Recommendations for researchers, station managers, Indigenous peoples and local communities. Based on the overall work and findings of Work Package 9, the project team has developed the following recommendations:
I. Acknowledge the continuing contribution of Indigenous peoples, local communities, and their knowledge systems to research in the Arctic.
II. Note that without the inclusion of the knowledge of Indigenous peoples and local communities in the scientific process, there is a danger that conclusions are biased, and that society at large is bereft of the best available knowledge for decisions affecting all.
III. Acknowledge positive contributions of science to Indigenous peoples and local communities, while also note that there is much potential for increasing mutually beneficial research cooperation.
IV. Underline the need for sustainable science; that is, science that builds relevant knowledge and capacity locally for Indigenous peoples and local communities, as opposed to research driven merely by institutional agendas, economic pressures, individual career goals, or research shopping.
V. Recommend that any research undertaken on, with, or concerning Indigenous peoples and local communities, and any collaboration with them, is based on the principles of Free, Prior and Informed Consent (FPIC), following the Nuremberg Code and the UN Declaration on the Rights of Indigenous Peoples.
VI. Welcome a common Code of Ethics for research on, with and concerning Indigenous peoples, developed in partnership with Indigenous peoples and building on FPIC.
VII. Recommend that some minimum requirements be established for research conducted in and around Indigenous peoples and local communities, or in other ways relating to them, such as competence training regarding FPIC, local languages, colonial histories, consequences of assimilation past and present, as well as relationship building, dialogue and co-production of knowledge within Indigenous and local communities.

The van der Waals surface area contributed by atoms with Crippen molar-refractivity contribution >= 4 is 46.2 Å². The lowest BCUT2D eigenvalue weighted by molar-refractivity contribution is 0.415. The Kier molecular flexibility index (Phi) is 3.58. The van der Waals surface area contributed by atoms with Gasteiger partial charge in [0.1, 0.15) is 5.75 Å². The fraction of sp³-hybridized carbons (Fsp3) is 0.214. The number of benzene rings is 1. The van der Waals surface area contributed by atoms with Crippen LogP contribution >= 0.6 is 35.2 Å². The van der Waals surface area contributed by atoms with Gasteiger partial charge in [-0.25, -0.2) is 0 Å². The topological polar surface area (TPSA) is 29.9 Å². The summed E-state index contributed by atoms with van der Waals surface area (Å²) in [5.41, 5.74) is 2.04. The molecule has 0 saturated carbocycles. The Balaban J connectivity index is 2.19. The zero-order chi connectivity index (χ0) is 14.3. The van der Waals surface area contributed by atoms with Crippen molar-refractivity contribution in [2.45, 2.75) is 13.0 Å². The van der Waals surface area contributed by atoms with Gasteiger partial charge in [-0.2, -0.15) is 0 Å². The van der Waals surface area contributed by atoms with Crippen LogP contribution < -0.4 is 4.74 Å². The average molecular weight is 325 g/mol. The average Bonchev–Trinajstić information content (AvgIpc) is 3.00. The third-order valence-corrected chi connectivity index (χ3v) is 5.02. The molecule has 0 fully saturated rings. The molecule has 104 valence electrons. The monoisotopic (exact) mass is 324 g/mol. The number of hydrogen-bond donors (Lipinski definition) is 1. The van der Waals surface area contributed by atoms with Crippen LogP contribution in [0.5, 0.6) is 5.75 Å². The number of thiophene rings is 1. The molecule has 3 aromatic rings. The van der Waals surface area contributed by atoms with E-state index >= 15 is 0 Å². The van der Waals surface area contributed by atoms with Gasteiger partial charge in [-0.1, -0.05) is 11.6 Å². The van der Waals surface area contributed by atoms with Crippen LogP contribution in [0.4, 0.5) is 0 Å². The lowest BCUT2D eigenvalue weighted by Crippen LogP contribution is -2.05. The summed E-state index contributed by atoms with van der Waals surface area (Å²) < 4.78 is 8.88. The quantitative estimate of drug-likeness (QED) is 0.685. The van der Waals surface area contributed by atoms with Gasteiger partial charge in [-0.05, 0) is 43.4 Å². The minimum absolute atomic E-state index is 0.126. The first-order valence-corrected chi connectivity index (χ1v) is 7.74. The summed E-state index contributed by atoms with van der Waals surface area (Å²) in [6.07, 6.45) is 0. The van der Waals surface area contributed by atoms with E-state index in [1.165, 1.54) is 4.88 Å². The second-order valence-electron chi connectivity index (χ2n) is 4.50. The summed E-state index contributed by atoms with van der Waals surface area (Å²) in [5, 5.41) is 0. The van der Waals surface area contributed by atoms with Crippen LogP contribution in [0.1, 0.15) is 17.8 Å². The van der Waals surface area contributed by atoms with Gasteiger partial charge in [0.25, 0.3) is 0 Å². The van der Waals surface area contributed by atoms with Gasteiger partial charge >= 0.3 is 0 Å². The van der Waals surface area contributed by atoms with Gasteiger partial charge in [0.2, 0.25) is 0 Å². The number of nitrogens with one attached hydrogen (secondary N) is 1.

VIII. Recommend that research stations are ambitious in their levels of cooperation with Indigenous peoples and local communities; for example in co-production of knowledge, project conception, planning, design, research question formation, implementation, data collection and validation, analysis, discussion and conclusion drawing, as well as outreach. This type of cooperation should be inspired by best practices, actively engaging Indigenous peoples’ traditional knowledge and languages, as well as local knowledge.
IX. Recommend that Indigenous peoples' traditional knowledge be included on all levels where co- production of knowledge is used. Without Indigenous peoples’ involvement in the development of research design and research questions, the conclusion might have been biased.
X. Recommend research stations to hold consultations and include Indigenous peoples and local communities from the early phases of project development.
XI. Encourage research stations to actively build contact with Indigenous peoples and local communities independent of currently ongoing research activities, and by various ways and means creating mutual understanding, in order to build long-term relationships that could subsequently be mobilized for research collaborations.
XII. Encourage research stations, Indigenous peoples and local communities to experiment with different approaches and settings to get people to talk with each other.
XIII. Recommend active involvement and encouragement of youth from Indigenous peoples and local communities.
XIV. Recommend research stations to co-produce adaptation plans for environmental and climatic changes with Indigenous peoples and local communities that may advance the design of future integrated observation systems.
XV. Recommend research stations, Indigenous peoples and local communities to work together to realize integrated observation systems, where local observations, traditional Indigenous knowledge and local knowledge is used in a co-production with scientific knowledge, in order to improve our holistic and common understanding of environmental change.
XVI. Recommend that traditional Indigenous knowledge be offered more space in science; having both scientists and Indigenous knowledge holders – those living on the frontlines of environmental change – at the table is a prerequisite for real cooperation in research projects. Furthermore, this involvement of Indigenous peoples in the development of research design and research questions is necessary to avoid biased conclusions.
The full report can be found at: https://eu-interact.org/app/uploads/2017/11/D9.1.pdf